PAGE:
We do love our meat, and we have no intention of giving it up, but the way we eat meat has changed for both ethical and financial reasons. We try to buy more unusual cuts, like these lamb shoulder chops, rather than rib chops or a rack. They’re far less expensive but just as tasty, which helps us keep our budget in check. Likewise, choosing bluefish, sardines or mackerel instead of salmon or halibut from time to time allows us to enjoy luscious and heart-healthy fatty fish, with less of an impact on both our budget and the environment. And instead of cooking up a steak for each of us, these days we’re more likely to split one, slicing it and serving it with plenty of veggies and other accompaniments to dress it up.

Finally, we try to use as much as possible of what we buy. Heels of bread or hunks that have gone slightly stale get turned to breadcrumbs or croutons; our freezer is filled with bones and trimmings all waiting to be turned into stock; leftovers are either eaten for lunch or given new life in other dishes. Our freezer is always full, with stuff rotating in and out constantly, and periodic inventories taken to make sure things don’t get lost in the shuffle.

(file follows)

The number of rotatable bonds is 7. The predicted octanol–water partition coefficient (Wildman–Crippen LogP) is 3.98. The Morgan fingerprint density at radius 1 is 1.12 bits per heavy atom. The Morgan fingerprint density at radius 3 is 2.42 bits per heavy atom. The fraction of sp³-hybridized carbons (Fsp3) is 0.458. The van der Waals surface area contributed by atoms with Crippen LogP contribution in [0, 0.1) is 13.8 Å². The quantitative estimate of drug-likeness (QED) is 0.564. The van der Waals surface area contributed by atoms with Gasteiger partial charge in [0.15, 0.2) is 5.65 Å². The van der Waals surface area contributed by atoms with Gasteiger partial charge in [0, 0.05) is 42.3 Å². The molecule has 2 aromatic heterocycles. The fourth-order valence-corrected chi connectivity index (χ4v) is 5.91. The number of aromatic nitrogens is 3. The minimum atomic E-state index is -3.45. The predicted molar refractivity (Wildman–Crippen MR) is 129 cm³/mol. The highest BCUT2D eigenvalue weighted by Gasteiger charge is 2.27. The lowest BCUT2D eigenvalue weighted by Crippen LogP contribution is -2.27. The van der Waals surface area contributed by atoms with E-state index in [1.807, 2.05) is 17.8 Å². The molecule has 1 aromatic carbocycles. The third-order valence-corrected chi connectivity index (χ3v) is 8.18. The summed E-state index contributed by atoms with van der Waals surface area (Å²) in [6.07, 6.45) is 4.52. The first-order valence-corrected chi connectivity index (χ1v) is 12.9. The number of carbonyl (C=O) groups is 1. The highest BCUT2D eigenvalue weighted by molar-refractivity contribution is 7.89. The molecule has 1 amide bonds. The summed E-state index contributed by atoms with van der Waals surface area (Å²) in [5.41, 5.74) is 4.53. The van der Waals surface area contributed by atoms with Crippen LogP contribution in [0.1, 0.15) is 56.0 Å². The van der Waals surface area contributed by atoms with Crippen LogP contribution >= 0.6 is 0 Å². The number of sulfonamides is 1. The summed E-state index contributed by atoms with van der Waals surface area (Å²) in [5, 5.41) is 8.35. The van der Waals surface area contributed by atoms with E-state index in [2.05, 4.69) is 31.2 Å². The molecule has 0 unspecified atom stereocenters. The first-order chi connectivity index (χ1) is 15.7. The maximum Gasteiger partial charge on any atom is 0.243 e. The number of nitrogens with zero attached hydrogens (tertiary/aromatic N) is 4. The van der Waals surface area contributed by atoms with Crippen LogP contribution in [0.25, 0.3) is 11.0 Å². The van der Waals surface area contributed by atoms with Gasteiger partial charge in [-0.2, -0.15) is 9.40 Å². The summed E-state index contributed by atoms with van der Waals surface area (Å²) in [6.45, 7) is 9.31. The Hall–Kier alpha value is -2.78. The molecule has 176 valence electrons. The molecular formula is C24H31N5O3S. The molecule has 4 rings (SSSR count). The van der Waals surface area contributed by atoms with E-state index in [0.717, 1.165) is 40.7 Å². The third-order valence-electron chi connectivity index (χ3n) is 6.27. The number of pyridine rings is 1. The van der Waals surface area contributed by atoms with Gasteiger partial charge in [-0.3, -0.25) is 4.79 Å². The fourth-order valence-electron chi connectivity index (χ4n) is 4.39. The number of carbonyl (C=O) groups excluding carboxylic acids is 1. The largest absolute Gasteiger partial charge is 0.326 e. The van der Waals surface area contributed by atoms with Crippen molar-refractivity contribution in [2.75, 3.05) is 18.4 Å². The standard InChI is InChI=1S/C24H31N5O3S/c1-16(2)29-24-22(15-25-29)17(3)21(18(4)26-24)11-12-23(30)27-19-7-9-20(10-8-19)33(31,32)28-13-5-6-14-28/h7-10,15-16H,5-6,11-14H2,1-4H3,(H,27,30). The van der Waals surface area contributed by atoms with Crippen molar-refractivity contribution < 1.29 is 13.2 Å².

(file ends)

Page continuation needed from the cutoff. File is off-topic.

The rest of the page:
Now, we cook for two most nights, and what we spend on food for the two of us each week may seem excessive, but we have made a conscious decision to spend more on the best quality food we can afford – it’s a priority for us, moreso than going to see movies or traveling or buying non-essentials. And we really have no real-life experience with what goes into cooking for a family, with their varied tastes and requirements – maybe we will, someday, and I hope that we’ll continue to eat as locally and sustainably as possible, whatever the cost. Mike and I do realize how lucky we are that we live comfortably and can make these choices; I’ve said before I know that many can’t, but I hope that at least some of the tips I’ve mentioned above are things you can incorporate into your own cooking, regardless of your personal situation.

Advertisements

10 thoughts on “Q&A

  1. I totally understand the need to make the most of the summer veggies. We watched King Corn last week and there was some stat that said we used to spend 25% of our income on food, but now we only spend 15? I think that was it. I’d rather spend my extra income on better food than “consumer goods” so we’re going to change how we shop a bit more as well.. and include more grass-fed meats into our diet. Even if it means going a bit out of the way to get to a decent meat shop. It’s so easy to spend $100 at the market!